When I was a kid, there was no laundry, there was washing, done in the basement, in the back corner under the basement steps,. Mom liked help on wash day and we all had a station.
The double concrete set tub was on the back wall. There was a wooden slatted platform to the right and to the left. Similar to a packing crate, but lower, and made especially to fit the width of the tub. The purpose was to keep feet up off the damp floor, which could also have an inch or two of soapy, swirling water when the washing machine drained to the floor drain.
Our washing machine was a Maytag. I can recall Mom starting out with a hand-me-down washer and replacing it shortly after we moved into Moraine in 1945. I’ve found one on the internet that is everything I remember, although I don’t remember the reason for the red button about belly button position. Maybe it was an emergency stop, although Walt once stopped the machine while he investigated its workings. Maybe the red button disengaged the agitator in a jam. I just don’t remember. I’m returning from further down the page. That may have been the on/off switch. Pull to start. Push to stop. The red bar across the wringer was an emergency release.
The set tubs were on the back wall, under a window. The window was under the back porch, so it was never opened. The washing machine sat in front of the left hand tub. There was a stool in front of the right hand tub. All the washing was sorted in piles on the basement floor. Sheets and whites. Lights, colored and dark. The drain hose from the washer had a U shaped end and was also the plug—it hung over the edge of the washer tub when the machine was full and in use. To empty the tub, lift up on the hose and get it on the floor under the set tubs quick, before water spurted around the basement.
The first load into the washer was white or light. Mom might occasionally add water to the washing machine to make up for what sloshed out, but it was a bad wash day if she had to use a change of water in the machine. She filled the machine from a hose to the faucet behind the set tubs, put in a measure of soap flakes, turned the machine on and commenced loading clothes. Then she filled each set tub with water, and waited.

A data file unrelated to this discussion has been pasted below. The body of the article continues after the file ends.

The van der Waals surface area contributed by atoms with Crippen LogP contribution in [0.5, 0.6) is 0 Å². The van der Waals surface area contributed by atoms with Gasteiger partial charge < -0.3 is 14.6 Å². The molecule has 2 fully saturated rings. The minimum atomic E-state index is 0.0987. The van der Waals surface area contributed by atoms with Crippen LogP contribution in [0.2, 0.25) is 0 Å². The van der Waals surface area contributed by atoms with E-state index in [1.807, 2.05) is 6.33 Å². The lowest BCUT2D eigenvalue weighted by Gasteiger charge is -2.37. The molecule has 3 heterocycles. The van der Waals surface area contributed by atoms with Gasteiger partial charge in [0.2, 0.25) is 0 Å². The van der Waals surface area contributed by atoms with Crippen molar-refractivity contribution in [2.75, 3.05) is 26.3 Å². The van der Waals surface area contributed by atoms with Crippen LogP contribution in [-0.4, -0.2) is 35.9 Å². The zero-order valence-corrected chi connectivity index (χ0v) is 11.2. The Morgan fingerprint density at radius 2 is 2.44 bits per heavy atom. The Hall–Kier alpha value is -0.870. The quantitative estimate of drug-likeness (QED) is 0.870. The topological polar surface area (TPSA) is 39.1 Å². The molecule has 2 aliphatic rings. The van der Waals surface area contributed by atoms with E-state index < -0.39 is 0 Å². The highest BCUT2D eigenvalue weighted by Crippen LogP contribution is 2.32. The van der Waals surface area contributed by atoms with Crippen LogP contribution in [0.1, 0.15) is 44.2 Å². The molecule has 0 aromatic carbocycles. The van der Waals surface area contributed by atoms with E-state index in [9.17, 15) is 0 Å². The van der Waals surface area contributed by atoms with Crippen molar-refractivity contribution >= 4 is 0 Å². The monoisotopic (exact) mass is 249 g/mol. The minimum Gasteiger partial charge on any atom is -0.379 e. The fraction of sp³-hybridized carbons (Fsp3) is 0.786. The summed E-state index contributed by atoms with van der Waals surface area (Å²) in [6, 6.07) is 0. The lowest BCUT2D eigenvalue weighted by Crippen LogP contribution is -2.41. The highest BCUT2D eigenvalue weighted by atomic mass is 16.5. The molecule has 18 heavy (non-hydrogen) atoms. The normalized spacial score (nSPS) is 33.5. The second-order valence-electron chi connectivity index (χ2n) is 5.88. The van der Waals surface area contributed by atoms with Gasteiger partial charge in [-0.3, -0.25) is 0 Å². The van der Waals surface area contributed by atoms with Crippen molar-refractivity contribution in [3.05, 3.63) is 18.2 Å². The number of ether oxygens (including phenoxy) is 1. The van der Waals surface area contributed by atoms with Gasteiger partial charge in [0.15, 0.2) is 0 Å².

There was an old upholstered chair with wooden arms on the side wall, where she sat while the first load washed. When it was time, she stopped the washer and began putting the clothes through the wringer. Garments with buttons had to have several folds of cloth over the buttons to protect them. Walt and I had our stations, me at the left tub and Walt at the right. When we were little. I don’t remember boys doing washing as I got older. Our job was to put our arms in the tub of rinse water and push those clothes up and down. When Mom had the washer empty of a load she started the next, then swung the wringer head until it was between the set tubs and sent the wash through the wringer to the second rinse tub. Little arms put those clothes up and down in the second tub, then the wringer was put around to the front of that tub and the clothes went through into a basket on the stool. The baskets of wet laundry were staged under a basement window that opened to the back yard and eventually the baskets went out the window to be hung on the clothes lines. When I was older, I went upstairs to get that first basket and commence pinning them to the line.
I wasn’t trusted with buttons and the wringer until I was much older. I remained untrustworthy, and paid in sewing on a lot of buttons. Walt, Mr. Three Year Old Mechanic, almost stopped Mom’s heart the day he crawled under the washer and stopped the machine. He grabbed the belt between the motor and the agitator. It carried his hand right around and when his fingers and the belt went over the agitator shaft, the belt came off. The machine stopped. He emerged unscathed. I was only eight, but I knew a scared mother when I saw one.
Mom was organized and efficient. “Use your head and save your feet.” She sometimes ended a long, hard day of washing by stripping down to her undies, putting her work clothes in the wash. Coming back up the basement steps once she walked right by the open back door and the milkman.
Automatic washers and dryers were popular by the early 1950’s, but mom always had better things to spend money on. We did not get a TV until she received about the cost of one as an inheritance from her grandmother. She did not get a washer and dryer until 1970, after I purchased my first Maytag washer and dryer. Not that her old Maytag washer needed replaced. She told me she felt bad that Jan had to hang out all that laundry.
1958. The wash after our trip to Yellowstone. Mom’s notation on the slide: 4,670 miles of wash. $380.00. I’ll bet that was the entire cost of the trip.